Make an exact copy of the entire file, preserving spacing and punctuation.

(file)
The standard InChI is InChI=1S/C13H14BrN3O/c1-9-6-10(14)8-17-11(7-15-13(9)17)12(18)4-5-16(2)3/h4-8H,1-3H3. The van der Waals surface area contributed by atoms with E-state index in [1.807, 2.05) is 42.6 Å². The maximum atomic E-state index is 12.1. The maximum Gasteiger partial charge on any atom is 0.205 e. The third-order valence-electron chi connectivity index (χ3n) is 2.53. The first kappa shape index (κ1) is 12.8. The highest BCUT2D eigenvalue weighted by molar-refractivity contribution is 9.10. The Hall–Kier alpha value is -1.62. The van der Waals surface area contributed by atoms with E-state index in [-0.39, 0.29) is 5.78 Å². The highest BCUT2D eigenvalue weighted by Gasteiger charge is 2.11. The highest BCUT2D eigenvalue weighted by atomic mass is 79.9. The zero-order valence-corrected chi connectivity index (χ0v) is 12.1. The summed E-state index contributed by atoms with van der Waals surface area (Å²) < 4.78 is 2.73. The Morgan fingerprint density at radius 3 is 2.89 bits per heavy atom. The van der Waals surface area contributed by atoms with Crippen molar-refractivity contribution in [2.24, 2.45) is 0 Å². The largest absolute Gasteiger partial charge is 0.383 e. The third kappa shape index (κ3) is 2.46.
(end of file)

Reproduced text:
The standard InChI is InChI=1S/C13H14BrN3O/c1-9-6-10(14)8-17-11(7-15-13(9)17)12(18)4-5-16(2)3/h4-8H,1-3H3. The van der Waals surface area contributed by atoms with E-state index in [1.807, 2.05) is 42.6 Å². The maximum atomic E-state index is 12.1. The maximum Gasteiger partial charge on any atom is 0.205 e. The third-order valence-electron chi connectivity index (χ3n) is 2.53. The first kappa shape index (κ1) is 12.8. The highest BCUT2D eigenvalue weighted by molar-refractivity contribution is 9.10. The Hall–Kier alpha value is -1.62. The van der Waals surface area contributed by atoms with E-state index in [-0.39, 0.29) is 5.78 Å². The highest BCUT2D eigenvalue weighted by Gasteiger charge is 2.11. The highest BCUT2D eigenvalue weighted by atomic mass is 79.9. The zero-order valence-corrected chi connectivity index (χ0v) is 12.1. The summed E-state index contributed by atoms with van der Waals surface area (Å²) < 4.78 is 2.73. The Morgan fingerprint density at radius 3 is 2.89 bits per heavy atom. The van der Waals surface area contributed by atoms with Crippen molar-refractivity contribution in [2.24, 2.45) is 0 Å². The largest absolute Gasteiger partial charge is 0.383 e. The third kappa shape index (κ3) is 2.46.